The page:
No. 5 BFTS Clewiston, Florida, U.S.A. 04.10.43 - 17.04.44: PT17 Stearmans, AT6 Harvards

No. 31 Depot, Moncton, Canada. 20.04.44 - 04.05.44

No. 7 PRC Harrogate, Yorkshire. 11.05.44 - 15.06.44

No. 16 EFTS Derby. 16.06.44 - 06.07.44: Tiger Moths

No. 7 PRC Padgate, Cheshire. 07.07.44 - 15.08.44

No. 18 (P) AFU Church Lawford, Rugby. 15.08.44 - 13.11.44: Airspeed Oxfords

No. 81 OTU Sleap / Tilstock, Shropshire. 14.11.44 - 28.02.45: Whitleys

No. 1665 HCU Tilstock, Shropshire. 01.03.45 - 02.04.45: Halifaxes

ORTU Matching, Essex. 03.04.45 - 18.04.45

No. 298 Squadron, Tarrant Rushton 19.04.45 - 05.07.45

Raipur, India 06.07.45 - 10.12.45

Digri 11.12.45 - 27.05.46

Baroda 27.05.46 - 04.07.46

Mauripur 04.07.46 Medically repatriated

04.01.47 Demobilised

The crew: Rear L-R: Michael (Mick) Watson - Navigator from Hull, Walter (Wattie) Pennel - Air Gunner from Glasgow - Doug Bushnell - Flight Engineer, Front: A.F. (Doc) Dougherty - Wireless Operator from Birkenhead, Peter Lake - Pilot from London, Reg Wilson - Air Bomber Regular RAF.

Webmaster notes:

(1) Tropical sprue is a malabsorption disease commonly found in tropical regions, marked with abnormal flattening of the villi and inflammation of the lining of the small intestine - was responsible for one-sixth of all casualties sustained by the Allied forces in India and Southeast Asia during World War 2.
ACRC - Aircrew Reception Centre.
ITW - Initial Training Wing.
BFTS - British Flying Training School.
EFTS - Elementary Flying Training School
PRC - Personnel Reception Centre.
AFU - Advanced Flying Unit
ORTU - Operational and Refresher Training Unit
OTU - Operational Training Unit.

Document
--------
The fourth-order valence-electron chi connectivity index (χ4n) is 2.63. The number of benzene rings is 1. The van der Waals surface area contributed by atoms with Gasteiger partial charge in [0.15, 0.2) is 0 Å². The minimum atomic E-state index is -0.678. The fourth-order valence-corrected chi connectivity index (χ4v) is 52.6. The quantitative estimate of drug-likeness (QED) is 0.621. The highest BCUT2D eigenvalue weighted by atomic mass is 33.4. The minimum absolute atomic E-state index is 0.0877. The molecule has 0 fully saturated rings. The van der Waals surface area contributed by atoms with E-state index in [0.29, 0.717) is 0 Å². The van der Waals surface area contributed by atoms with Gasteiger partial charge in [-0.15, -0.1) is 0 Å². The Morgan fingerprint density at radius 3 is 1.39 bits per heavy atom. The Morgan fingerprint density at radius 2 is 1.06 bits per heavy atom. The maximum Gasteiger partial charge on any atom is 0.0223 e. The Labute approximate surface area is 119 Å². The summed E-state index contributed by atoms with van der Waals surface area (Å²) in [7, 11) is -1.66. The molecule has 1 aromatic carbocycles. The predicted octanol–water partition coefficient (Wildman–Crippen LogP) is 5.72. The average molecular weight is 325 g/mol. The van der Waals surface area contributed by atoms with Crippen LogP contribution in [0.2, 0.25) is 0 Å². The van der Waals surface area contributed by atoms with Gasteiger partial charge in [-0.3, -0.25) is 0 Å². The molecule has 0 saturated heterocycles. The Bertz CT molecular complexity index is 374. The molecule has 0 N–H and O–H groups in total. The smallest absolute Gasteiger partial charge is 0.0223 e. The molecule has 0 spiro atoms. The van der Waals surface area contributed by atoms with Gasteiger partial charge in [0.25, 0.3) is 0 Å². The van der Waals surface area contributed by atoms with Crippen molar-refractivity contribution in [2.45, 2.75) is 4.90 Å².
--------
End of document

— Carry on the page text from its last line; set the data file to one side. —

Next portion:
HCU - Heavy Conversion Unit.

Peter Lake - the person:

Peter Lake was the kindest, loveliest, most caring, warm, intelligent, interesting man that you would ever hope to meet. He had the most wonderful sense of humour and a gentleness second to none. He enjoyed company and laughter.

He started life in 1924. He was one of twins, the other of whom was stillborn. He always said that he had a very happy childhood. His was a boy typical of his age … enjoying kite-flying, games, cricket, and making model aeroplanes and crystal sets. He worked hard at school and did well. At the earliest age permitted, he joined the RAF and became one of a 16-week training contingent of 2000 hopefuls. On his own merit, he achieved his dream and became one of the small minority selected to serve his country as a pilot.

He was sent to America to learn to fly in Clewiston, Florida … where he enjoyed himself thoroughly. Besides learning to fly, which he loved, he was particularly happy to be released from austere food-rationing in England and enjoy great food, including mammoth stacks of pancakes and syrup each day for breakfast! At the age of 19, he returned to England to take responsibility for a crew of five other men flying Halifax in 298 Squadron out of Tarrant Rushton and later across India.

Whilst in the RAF, at the age of 17¼, he met Helen, whom he adored until the day he died. Peter and Helen married in August 1944 when Peter was still only 19. (note: his age!)